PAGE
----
A look inside the ST M39PNRA2A reveals five dice within a single package. The multichip package (MCP) comprises two types of flash memory in three dice, in combination with two identical SDRAM dice. It's a complex IC with intricate wire bonds leading from each of the five dice to the bonding elements of the package. The flash dice are two 512-Mbit NOR devices from ST and one 2-Gbit single-level-cell (SLC) NAND component from Hynix. Completing the package are two Elpida 512-Mbit DDR2 SDRAM dice in a 70-nm process.
Comparisons with another 70-nm Elpida device investigated by Semiconductor Insights (SI) show a series of differences. A quick look at both devices identifies the ST package SDRAM as a low-power version--understandable, considering the placement of the dice in a five-stack package. SI professional consultant John Boyd, however, noted that "the Elpida SDRAM in the ST package [with the die marking K5132CC] and the Elpida E5116AJBG-6E-E in SI's device library have an obvious difference in the direction of the routing within the die. The K5132CC die has the wires bonded to the outside of the die, compared with the E5116AJBG, where the wires are bonded to the center. This difference is intriguing in that it reveals that the Elpida device inside the ST package may be a custom IC."
A cross-section of the Elpida devices uncovers the same identical four layers of metal in both designs. That could indicate the development of a new mask set by Elpida for the specific ST package requirement, which in turn would suggest a partnership between ST and Elpida.
Why use such a complex package for memory? Simply put, in a space-constrained device like a cell phone, a multichip package is perfect for creating more room on a small circuit board.
The MCP however, does have its disadvantages. Boyd noted that MCP development requires significant thinning at the wafer level, especially when five dice are required. That puts serious constraints on the manufacturing process, since these extremely thin wafers (thin enough in some cases to see the circuit design pattern on the back side) must be stress relieved after thinning and handled with specialized equipment. That leads to potential yield problems, since breakage can reduce production yield.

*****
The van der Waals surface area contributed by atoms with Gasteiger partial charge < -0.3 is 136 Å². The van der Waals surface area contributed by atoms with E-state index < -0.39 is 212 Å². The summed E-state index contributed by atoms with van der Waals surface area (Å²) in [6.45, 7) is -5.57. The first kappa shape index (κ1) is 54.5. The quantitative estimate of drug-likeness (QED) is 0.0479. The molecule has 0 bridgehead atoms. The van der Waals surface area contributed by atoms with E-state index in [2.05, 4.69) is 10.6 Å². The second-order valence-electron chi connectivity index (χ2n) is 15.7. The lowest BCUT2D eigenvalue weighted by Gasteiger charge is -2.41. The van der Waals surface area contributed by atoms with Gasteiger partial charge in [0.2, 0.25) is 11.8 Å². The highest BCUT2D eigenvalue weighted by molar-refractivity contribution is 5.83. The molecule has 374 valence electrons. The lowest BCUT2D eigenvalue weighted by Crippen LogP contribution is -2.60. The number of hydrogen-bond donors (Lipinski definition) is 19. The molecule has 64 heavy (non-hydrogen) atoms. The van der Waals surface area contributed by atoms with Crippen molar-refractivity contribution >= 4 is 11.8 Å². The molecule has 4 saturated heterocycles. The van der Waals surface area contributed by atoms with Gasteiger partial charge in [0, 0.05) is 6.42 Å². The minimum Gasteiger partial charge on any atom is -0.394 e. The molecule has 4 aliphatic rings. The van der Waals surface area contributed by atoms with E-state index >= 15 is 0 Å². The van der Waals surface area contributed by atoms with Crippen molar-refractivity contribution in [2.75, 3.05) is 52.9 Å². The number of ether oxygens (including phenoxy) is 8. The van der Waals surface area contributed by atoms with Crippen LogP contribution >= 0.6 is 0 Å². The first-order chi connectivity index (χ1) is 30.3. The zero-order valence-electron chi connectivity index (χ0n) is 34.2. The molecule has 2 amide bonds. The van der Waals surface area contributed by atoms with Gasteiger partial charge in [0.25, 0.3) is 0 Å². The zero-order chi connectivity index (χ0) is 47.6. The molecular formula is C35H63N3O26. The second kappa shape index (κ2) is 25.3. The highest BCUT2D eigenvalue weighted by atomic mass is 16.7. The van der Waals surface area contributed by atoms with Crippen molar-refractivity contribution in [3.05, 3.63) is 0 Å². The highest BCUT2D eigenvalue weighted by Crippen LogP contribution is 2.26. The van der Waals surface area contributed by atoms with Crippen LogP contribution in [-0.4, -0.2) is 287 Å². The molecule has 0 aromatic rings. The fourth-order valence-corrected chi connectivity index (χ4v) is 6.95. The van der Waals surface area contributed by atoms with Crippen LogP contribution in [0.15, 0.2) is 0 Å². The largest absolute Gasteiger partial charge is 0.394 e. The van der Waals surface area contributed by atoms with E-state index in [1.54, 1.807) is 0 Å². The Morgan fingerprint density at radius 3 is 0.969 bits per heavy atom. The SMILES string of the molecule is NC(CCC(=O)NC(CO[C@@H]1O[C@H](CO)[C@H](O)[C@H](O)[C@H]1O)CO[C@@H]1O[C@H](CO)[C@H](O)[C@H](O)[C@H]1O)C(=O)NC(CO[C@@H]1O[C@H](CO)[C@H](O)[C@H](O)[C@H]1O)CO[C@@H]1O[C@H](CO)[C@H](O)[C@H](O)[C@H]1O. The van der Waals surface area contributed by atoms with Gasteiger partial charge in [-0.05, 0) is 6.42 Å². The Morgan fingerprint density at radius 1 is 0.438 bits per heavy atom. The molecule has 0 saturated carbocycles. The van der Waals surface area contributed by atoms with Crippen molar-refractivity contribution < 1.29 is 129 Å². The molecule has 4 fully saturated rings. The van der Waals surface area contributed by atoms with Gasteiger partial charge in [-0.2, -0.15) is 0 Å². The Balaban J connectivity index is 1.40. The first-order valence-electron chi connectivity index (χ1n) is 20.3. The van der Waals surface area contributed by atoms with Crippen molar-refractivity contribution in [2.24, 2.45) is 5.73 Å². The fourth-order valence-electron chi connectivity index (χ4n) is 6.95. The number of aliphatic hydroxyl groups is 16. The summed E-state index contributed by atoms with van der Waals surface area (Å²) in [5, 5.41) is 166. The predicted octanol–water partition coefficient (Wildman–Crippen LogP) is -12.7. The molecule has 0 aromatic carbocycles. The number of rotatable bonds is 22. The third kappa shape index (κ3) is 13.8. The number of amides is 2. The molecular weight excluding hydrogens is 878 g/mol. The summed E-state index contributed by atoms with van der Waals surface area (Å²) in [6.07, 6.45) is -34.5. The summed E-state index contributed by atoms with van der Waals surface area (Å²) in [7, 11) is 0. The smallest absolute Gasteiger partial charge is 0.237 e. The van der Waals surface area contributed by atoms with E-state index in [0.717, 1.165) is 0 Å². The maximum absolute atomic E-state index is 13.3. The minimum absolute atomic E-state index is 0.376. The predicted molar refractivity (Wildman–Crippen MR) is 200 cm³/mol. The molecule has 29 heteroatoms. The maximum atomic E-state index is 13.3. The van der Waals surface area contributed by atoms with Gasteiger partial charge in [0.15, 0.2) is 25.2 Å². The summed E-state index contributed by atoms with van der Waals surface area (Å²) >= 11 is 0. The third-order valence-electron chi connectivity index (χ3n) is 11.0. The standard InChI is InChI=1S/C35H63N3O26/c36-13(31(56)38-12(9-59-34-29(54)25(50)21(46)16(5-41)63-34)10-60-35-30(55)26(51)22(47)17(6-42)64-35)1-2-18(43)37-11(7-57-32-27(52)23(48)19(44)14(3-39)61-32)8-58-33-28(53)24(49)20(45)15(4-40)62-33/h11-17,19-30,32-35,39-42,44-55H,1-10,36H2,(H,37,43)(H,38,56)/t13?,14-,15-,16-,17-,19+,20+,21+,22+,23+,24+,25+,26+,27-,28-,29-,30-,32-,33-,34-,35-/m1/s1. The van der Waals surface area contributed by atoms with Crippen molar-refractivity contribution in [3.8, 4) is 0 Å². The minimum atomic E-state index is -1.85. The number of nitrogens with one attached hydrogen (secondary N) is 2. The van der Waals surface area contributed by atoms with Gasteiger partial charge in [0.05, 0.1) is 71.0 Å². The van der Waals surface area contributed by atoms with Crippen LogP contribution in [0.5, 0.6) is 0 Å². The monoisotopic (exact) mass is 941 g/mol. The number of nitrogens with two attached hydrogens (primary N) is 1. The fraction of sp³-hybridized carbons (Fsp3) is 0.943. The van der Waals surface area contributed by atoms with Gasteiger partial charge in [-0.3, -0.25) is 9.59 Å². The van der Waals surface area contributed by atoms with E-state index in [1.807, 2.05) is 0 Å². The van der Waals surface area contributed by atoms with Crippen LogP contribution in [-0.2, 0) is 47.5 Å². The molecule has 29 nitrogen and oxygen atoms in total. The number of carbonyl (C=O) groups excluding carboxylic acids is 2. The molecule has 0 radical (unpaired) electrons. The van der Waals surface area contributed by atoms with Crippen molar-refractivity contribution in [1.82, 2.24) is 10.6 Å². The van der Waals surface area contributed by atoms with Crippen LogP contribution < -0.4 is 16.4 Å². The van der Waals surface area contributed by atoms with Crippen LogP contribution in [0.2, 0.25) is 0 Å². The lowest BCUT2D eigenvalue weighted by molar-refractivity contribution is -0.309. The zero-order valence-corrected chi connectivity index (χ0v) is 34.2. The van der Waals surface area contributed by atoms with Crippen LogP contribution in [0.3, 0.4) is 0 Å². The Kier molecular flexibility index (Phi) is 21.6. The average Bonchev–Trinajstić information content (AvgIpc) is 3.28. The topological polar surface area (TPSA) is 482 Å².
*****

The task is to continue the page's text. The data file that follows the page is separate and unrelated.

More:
In addition to the need for testing each die to ensure functionality, testing must take place after packaging, with five levels of challenging wire bonds. Each level increases the probability of failure, since it adds more steps and more time to the manufacturing process. It's fairly obvious, though, that these disadvantages do not outweigh the advantage of space conservation. Given customers' expectations for ever more compact devices, manufacturers make sacrifices to meet that demand.
North America catching up?
After taking a look inside the Sharp 922SH and various other mobile products from Japanese vendors, it is fair to say that Japan's designers still take pride in avant garde technology. But one cannot discount the designers in North America and Europe, as companies such as Apple and Nokia have shown new levels of innovation in products such as the iPhone and the N95. These products and many others being released in the upcoming year suggest the "wow factor" will be kicked up a notch. The real winner in the competition to design the newest, "coolest" phone is the consumer.
Now, if Apple would only make a calculator watch that runs on water and plays MP3s, I'd finally be able to one-up my friend Hiro.
See related image: Inside the M39PNRA2A are two Elpida SDRAM dice, two ST NOR flash dice and a single Hynix SLC NAND flash
Allan Yogasingam (firstname.lastname@example.org) is a technology analyst for TechOnline, a division of TechInsights. He holds a bachelor of science degree in computer engineering from the University of Manitoba.